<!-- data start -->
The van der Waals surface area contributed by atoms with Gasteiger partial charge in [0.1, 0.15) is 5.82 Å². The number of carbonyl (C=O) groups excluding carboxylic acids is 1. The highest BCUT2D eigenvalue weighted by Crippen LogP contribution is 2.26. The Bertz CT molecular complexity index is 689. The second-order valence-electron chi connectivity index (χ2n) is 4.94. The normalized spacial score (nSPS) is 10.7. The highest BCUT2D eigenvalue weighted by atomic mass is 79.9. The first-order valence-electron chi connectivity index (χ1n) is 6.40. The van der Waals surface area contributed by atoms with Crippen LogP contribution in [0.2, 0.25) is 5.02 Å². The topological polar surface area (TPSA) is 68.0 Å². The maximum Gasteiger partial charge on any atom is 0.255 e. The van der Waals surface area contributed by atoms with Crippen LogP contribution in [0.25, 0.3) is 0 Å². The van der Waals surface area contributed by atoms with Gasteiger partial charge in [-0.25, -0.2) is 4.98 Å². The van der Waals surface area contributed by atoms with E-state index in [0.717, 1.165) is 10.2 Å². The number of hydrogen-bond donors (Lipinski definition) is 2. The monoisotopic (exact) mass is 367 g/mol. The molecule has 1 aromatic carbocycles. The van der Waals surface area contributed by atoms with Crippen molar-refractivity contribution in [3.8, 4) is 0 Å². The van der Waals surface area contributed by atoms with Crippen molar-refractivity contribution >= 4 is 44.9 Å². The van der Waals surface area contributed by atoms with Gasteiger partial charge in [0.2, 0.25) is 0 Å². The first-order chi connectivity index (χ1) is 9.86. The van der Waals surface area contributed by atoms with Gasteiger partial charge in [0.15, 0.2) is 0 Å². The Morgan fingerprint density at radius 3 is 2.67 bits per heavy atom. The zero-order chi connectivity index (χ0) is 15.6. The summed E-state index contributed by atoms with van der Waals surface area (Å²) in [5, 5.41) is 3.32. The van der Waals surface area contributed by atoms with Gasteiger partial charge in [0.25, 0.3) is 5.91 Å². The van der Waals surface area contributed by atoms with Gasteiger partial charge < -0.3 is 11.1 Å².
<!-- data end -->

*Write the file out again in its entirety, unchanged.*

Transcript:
The van der Waals surface area contributed by atoms with Gasteiger partial charge in [0.1, 0.15) is 5.82 Å². The number of carbonyl (C=O) groups excluding carboxylic acids is 1. The highest BCUT2D eigenvalue weighted by Crippen LogP contribution is 2.26. The Bertz CT molecular complexity index is 689. The second-order valence-electron chi connectivity index (χ2n) is 4.94. The normalized spacial score (nSPS) is 10.7. The highest BCUT2D eigenvalue weighted by atomic mass is 79.9. The first-order valence-electron chi connectivity index (χ1n) is 6.40. The van der Waals surface area contributed by atoms with Crippen LogP contribution in [0.2, 0.25) is 5.02 Å². The topological polar surface area (TPSA) is 68.0 Å². The maximum Gasteiger partial charge on any atom is 0.255 e. The van der Waals surface area contributed by atoms with Crippen LogP contribution in [0.25, 0.3) is 0 Å². The van der Waals surface area contributed by atoms with Gasteiger partial charge in [-0.25, -0.2) is 4.98 Å². The van der Waals surface area contributed by atoms with E-state index in [0.717, 1.165) is 10.2 Å². The number of hydrogen-bond donors (Lipinski definition) is 2. The monoisotopic (exact) mass is 367 g/mol. The molecule has 1 aromatic carbocycles. The van der Waals surface area contributed by atoms with Crippen molar-refractivity contribution in [3.8, 4) is 0 Å². The van der Waals surface area contributed by atoms with Crippen molar-refractivity contribution >= 4 is 44.9 Å². The van der Waals surface area contributed by atoms with Gasteiger partial charge in [0.2, 0.25) is 0 Å². The first-order chi connectivity index (χ1) is 9.86. The van der Waals surface area contributed by atoms with Gasteiger partial charge in [0.15, 0.2) is 0 Å². The Morgan fingerprint density at radius 3 is 2.67 bits per heavy atom. The zero-order chi connectivity index (χ0) is 15.6. The summed E-state index contributed by atoms with van der Waals surface area (Å²) in [5, 5.41) is 3.32. The van der Waals surface area contributed by atoms with Gasteiger partial charge in [0.25, 0.3) is 5.91 Å². The van der Waals surface area contributed by atoms with Gasteiger partial charge < -0.3 is 11.1 Å².